Zoos that allow photography

Animals are always a big attraction for amateur and professional photographers.


We do ask that you have permission to sell pictures taken at zoo's and other wildlife sanctuaries. With the help of the community, we can help everyone by getting the right information.

If anyone would like to contribute to the list, please send and email to: customercare@photo4me.com with the name of the zoo, location (post code) as well as proof of the ability to sell your image for commercial gain. A short list of animals could also be helpful.

Keep in mind the following when taking pictures of wild animals in zoo's or animal sanctuaries.

- No fences, cages or anything that would hint that they are in a closed/confined space.

-  Please take into account the nature of the picture and avoid flash photography if possible at zoo's and sanctuaries that allow it.

Current list that will allow commercial photography, and has the appropriate accreditation.

Exmoor Zoo

Paignton Zoo (location credit required)

- Living Coasts (location credit required)

- Newquay Zoo (location credit required)

Plymouth Aquarium (not permitted to use their logo, brand identity, or name and no flash photography is allowed)

- Tropical Birdland, Desford, Leicestershire (They have a sign at the entrance that says it is OK to photograph for sale though they do ask for the location to be included in the description.

- Dartmoor Zoo (location credit required)

- Cotswold Wildlife Park and Gardens (location credit required, accreditation required, agrees that if picture is "magical" You would need to give them the picture which could be used on posters, guide book or advertising, CWPG would use it free of charge)

- Wingham Wildlife Park (location credit required)

- Twycross Zoo (They ask for location credit and ask for use of image for free for their own publicity) 

- The Aspinall Foundation Howletts (location credit required)

- The Aspinall Foundation Port-Lympne (Location credit required)

- Battersea Zoo - London -- (Location credit required - allow Battersea zoo the right to use your images free of charge)

- Blackpool Zoo (Location credit required)

- Paradise Wildlife Park (Location credit required - Asks that some art work be donated when possible to help raise funds for conservation work)


Many thanks to Jay LethbridgeSteev Stamford and Dave Godden who helped contribute to the list.


List updated as of May 4th 2016.

Please note: The Member is the owner of the image(s) uploaded to the site including the copyright therein and if there is any illegalities of the image uploaded by the member this is the members responsibility and the member will be liable. No liability or responsibility will transfer to photo4me.com and photo4me.com will cooperate with all legal requests to the best of their ability.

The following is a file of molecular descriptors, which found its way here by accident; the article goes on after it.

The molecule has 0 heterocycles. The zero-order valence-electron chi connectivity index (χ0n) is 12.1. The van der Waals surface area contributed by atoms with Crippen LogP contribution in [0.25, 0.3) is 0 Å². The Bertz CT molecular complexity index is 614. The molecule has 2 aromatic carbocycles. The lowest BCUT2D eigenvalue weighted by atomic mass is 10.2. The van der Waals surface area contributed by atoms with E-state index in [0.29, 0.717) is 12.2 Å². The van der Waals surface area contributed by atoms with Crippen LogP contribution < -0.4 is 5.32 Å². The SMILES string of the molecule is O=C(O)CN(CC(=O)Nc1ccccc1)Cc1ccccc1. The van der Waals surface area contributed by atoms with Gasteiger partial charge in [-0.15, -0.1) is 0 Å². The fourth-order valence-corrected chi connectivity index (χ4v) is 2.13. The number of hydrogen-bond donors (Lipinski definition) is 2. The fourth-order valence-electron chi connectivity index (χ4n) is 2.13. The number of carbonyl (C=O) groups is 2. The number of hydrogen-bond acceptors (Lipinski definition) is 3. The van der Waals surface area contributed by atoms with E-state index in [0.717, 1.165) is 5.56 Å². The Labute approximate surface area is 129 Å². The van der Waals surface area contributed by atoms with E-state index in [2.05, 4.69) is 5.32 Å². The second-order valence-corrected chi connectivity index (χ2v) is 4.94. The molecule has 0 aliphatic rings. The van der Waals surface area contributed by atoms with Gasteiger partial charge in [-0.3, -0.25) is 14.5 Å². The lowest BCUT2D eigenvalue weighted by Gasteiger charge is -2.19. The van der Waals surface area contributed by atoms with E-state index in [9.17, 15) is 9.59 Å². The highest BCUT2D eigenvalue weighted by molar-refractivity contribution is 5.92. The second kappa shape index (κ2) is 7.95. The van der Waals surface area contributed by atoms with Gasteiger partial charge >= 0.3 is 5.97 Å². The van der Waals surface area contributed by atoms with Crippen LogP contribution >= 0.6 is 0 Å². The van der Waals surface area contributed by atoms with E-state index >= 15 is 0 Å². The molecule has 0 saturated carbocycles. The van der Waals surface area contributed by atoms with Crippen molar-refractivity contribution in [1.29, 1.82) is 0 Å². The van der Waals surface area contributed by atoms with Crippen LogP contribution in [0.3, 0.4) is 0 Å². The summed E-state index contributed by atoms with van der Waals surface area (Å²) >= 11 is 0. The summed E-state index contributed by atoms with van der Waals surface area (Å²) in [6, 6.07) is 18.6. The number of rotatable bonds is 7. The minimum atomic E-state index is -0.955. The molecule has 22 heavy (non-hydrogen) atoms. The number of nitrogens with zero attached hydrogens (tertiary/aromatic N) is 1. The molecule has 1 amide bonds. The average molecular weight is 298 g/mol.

Zoo Photography continuation - Another Perspective.

As a keen fan and supporter of Zoo Photography, I would just like to support and follow on from Steev’s couple of postings to the Blog regarding Animals in Enclosures and Enclosures and how to overcome them. Many thanks to Steev Stamford for the previous postings.

The Longer the better ;) (Keep your thoughts clean please LOL)


Having a fairly long lens (focal length) is rather important to capturing animals at the zoo and there is not a single time when I don’t have my Sigma 70-300mm f/4-5.6 APO DG Macro Telephoto Zoom Lens on the camera body “before” entering the doors of the zoo.
The Longer the lens, the better for most animal captures at the zoo, besides a macro setting (which my lens has also, so no need to change lenses, which is also a bonus whilst at the zoo) for capturing those extreme “eye close ups” or small lizard or amphibious captures, should you wish to.

Bringing it Forward

Behind the Glass - Below is one of my most favourite shots from Paignton Zoo in Devon and this one was a shot captured through Glass, as was also previously mentioned in Steev’s other postings. Although the Cheetah was a good 20-30 odd feet away from the glass, as the title above says, I was able to “Bring it Forward”, using all of the 300mm available to me on the lens and get myself (which looks) really close to the animal, of which I was extremely pleased to get and as you can see, the details in the fur and face are amazing.


Through the Fence  - This other image below was captured at Dartmoor Zoological Park, but this time captured through a steel fence, but as has already been stated in a previous posting by Steev, the same principal applies by getting up “close and dirty” with the fence.


Although at Photo4Me the rules state that No Enclosures will be accepted, that doesn’t mean to say that your animal shots won’t be accepted on site if those enclosures are not in the shots. This can definitely be overcome be getting in close and dirty and as you have seen from a few postings here, we may be missing out on some terrific animal shots that you would not normally see unless you have infact captured them in their own environments and for some folk, that is not always possible and the best place for some folk to capture these wonderful animals is infact in a zoo environment.

So, don’t be so disheartened with those rules, it just means that no enclosures are allowed, it doesn’t mean No animal shots are allowed, infact, quite the opposite I would say ;)

I just wanted to show you from another persons point of view what can be achieved with animal captures at the zoo from behind Glass and Through a Steel Fence, but also still come out with some top notch animal shots that can also be very saleable ;)

Copyright ©2015 Jay Lethbridge

You can see Jay's portfolio at the following link: http://www.photo4me.com/profile/jaylethbridge